INDIANAPOLIS, Tuesday, Sept. 25, 2001 - No less than six of the 22 drivers entered in the second annual SAP United States Grand Prix at Indianapolis this year are rookies. They make up a diverse group, with last year's Indianapolis 500 ...
INDIANAPOLIS, Tuesday, Sept. 25, 2001 - No less than six of the 22 drivers entered in the second annual SAP United States Grand Prix at Indianapolis this year are rookies.
They make up a diverse group, with last year's Indianapolis 500 winner, Juan Pablo Montoya of Colombia, heading the list that includes Brazil's Enrique Bernoldi, Finland's Kimi Raikkonen, Spain's Fernando Alonso, Malaysia's Alex Yoong and the Czech Republic's Tomas Enge. While this is Montoya's first F1 season, he is by far the most experienced of this year's rookies with the 1998 FIA Formula 3000 Championship, the 1999 CART championship, a victory in the 2000 Indianapolis 500 and a victory in this year's Italian Grand Prix to his credit.
Born in Bogotá, Colombia, on Sept. 20, 1975, Montoya started racing karts in his home country in 1981 and spent 10 years in that discipline. In 1993, he won the Colombian Touring Car championship, and the following year he finished third in the Barber Saab championship in the United States. After spending 1996 in the British Formula 3 championship, in which he won two races, he moved up to the FIA F3000 Championship in 1997. He won three races that year, finished second in the points, and also began working as a test driver for Williams. Montoya won the championship the following year and then spent 1999 and 2000 racing and winning in the United States.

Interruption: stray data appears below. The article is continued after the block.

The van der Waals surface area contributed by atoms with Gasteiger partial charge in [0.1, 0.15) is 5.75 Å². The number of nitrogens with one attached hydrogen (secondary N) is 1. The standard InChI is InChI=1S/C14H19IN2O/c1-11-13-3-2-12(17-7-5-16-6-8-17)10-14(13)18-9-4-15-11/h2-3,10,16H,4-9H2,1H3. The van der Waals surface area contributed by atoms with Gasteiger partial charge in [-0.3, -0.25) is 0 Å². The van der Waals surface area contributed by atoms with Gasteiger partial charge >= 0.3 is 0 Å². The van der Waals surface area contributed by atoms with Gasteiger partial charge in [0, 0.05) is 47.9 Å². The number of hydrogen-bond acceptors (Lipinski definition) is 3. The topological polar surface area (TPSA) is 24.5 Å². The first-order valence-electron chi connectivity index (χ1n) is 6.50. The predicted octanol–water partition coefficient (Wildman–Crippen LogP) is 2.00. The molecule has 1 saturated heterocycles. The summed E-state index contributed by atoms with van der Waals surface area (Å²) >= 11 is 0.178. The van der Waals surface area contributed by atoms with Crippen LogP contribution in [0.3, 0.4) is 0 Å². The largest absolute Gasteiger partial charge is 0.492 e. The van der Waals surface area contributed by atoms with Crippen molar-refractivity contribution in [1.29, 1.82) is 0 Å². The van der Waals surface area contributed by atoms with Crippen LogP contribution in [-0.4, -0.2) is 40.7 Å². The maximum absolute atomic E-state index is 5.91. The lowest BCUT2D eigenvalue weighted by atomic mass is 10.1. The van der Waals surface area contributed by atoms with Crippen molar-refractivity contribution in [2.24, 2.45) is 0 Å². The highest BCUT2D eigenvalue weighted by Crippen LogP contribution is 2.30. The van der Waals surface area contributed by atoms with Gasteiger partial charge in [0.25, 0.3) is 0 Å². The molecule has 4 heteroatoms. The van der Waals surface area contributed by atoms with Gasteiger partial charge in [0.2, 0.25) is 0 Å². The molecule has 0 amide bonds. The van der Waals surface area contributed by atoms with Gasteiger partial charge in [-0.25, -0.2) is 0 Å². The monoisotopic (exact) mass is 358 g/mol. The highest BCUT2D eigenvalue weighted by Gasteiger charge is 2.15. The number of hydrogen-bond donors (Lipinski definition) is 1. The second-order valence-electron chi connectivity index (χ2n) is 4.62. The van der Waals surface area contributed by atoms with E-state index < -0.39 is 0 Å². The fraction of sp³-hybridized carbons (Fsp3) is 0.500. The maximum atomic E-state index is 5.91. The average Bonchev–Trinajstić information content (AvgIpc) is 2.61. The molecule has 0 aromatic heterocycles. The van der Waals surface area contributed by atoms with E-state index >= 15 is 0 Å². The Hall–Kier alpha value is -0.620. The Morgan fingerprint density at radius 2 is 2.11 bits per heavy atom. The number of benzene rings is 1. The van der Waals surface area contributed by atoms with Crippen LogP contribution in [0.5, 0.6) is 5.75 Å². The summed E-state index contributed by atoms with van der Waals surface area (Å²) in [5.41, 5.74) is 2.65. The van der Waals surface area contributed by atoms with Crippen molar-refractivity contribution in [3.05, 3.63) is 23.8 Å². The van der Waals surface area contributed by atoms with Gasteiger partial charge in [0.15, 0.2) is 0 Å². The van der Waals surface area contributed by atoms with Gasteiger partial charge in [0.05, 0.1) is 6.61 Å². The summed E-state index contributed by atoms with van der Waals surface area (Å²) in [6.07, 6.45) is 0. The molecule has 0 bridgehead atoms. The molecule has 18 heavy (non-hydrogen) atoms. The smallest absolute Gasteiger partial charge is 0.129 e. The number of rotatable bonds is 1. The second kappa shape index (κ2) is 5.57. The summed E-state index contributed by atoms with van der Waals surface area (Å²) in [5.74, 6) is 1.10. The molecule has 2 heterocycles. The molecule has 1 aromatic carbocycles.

Montoya then got the call from the BMW WilliamsF1 Team to compete in the 2001 Formula One season. He arrives at Indy with three pole positions, two second places and one Grand Prix victory to his credit this year in F1.
Another rookie from South America this year is Brazil's Enrique Bernoldi, who drives for Orange Arrows-Asiatech. Born in Curitiba, Brazil, on Oct. 19, 1978, he competed in karts from 1987-95 and then won the European Formula Renault championship with nine victories in 1996. The following season, he scored six victories and ended up second in the competitive British Formula 3 championship. He spent 1999 and 2000 competing in the FIA F3000 Championship as well as working as Sauber's test driver last year.
Mechanical and other woes have kept him from the crossing the finishing line 10 times this year, but Bernoldi has three top-10 finishes-an eighth, a ninth and a 10th.
Vaulting into the top ranks of F1 after competing in just 23 car races, Kimi Raikkonen's rookie season has been the revelation of 2001.Born in Espoo, Finland, on Oct. 17, 1979, he raced in karts from 1987-98, during which he won the Finnish and Nordic International karting championships. He competed in the Formula Renault championship in 1999 and 2000 and won the title last year with seven victories.